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San Diego Repeals Ban On People Living In Cars

San Diego police cars with flashing lights roll up on 17th Street to clear the homeless and their tents from the sidewalks in the East Village, June 27, 2016.
Susan Murphy
San Diego police cars with flashing lights roll up on 17th Street to clear the homeless and their tents from the sidewalks in the East Village, June 27, 2016.
San Diego Repeals Ban On People Living In Cars
GUEST: Bianca Bruno, reporter, Courthouse News Service Subscribe to the Midday Edition podcast on iTunes,Google Play or your favorite podcatcher.

The San Diego City Council on Tuesday repealed a nearly 26-year-old ban on people living in cars, after a group of disabled people sued the city, arguing the law was discriminatory.

The city has been barred from enforcing the "vehicle habitation ordinance" since a federal judge imposed an injunction in the case last year. The judge said the law was vague and arbitrarily enforced.

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Councilman Mark Kersey said while sleeping in cars is not an ideal situation for people experiencing homelessness, it is often better than the alternative.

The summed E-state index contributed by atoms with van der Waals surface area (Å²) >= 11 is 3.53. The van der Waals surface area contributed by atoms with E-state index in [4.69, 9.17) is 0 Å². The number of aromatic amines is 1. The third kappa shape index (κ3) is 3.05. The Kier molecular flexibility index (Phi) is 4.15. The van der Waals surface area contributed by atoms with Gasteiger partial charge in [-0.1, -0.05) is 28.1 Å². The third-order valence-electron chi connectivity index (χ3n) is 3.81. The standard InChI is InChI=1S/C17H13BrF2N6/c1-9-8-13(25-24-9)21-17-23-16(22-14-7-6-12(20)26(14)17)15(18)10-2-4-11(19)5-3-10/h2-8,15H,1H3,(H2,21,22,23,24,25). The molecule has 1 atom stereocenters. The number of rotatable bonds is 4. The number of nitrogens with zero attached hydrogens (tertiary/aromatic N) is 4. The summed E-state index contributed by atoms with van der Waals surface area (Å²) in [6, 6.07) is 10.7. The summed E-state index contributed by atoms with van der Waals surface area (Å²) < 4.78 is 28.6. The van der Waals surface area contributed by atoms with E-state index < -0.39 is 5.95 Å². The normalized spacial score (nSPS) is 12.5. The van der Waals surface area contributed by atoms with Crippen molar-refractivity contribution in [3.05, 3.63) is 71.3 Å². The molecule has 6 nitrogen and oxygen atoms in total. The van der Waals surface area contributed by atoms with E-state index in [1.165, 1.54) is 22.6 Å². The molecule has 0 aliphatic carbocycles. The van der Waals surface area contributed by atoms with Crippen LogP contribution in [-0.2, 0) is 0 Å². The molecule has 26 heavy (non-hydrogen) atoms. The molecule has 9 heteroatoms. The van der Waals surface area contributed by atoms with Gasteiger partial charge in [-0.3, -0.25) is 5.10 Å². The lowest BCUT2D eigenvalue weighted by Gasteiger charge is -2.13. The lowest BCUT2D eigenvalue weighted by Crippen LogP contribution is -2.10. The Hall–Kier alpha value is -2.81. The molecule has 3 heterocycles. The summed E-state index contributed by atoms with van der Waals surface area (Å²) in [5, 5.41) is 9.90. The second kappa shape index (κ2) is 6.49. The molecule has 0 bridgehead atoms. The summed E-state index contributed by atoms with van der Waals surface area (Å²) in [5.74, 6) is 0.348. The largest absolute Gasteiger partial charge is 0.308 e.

"It's certainly not a permanent solution to the crisis that we're facing by any means," he said. "But 100 percent of the time I'd rather have someone sleeping in the car than on the sidewalk."

The plaintiffs in the lawsuit argued they were disproportionately affected by the vehicle ordinance because homeless shelters are sometimes unequipped to accommodate their disabilities.

The ordinance's repeal settles only part of the lawsuit, which is also challenging the city's ban on parking oversized or recreational vehicles on city streets between 2 a.m. and 6 a.m. Ann Menasche, an attorney with Disability Rights California representing the plaintiffs, told council members the city was criminalizing homelessness.

"We're punishing human beings because they have disabilities because they are poor," she said. "And more and more, we're punishing people who are working full time in this city but can't afford our skyrocketing rents."

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City officials may try to rewrite the ban on living in cars so it can withstand legal challenges, but council members gave no indication Tuesday of whether they would support such a move.

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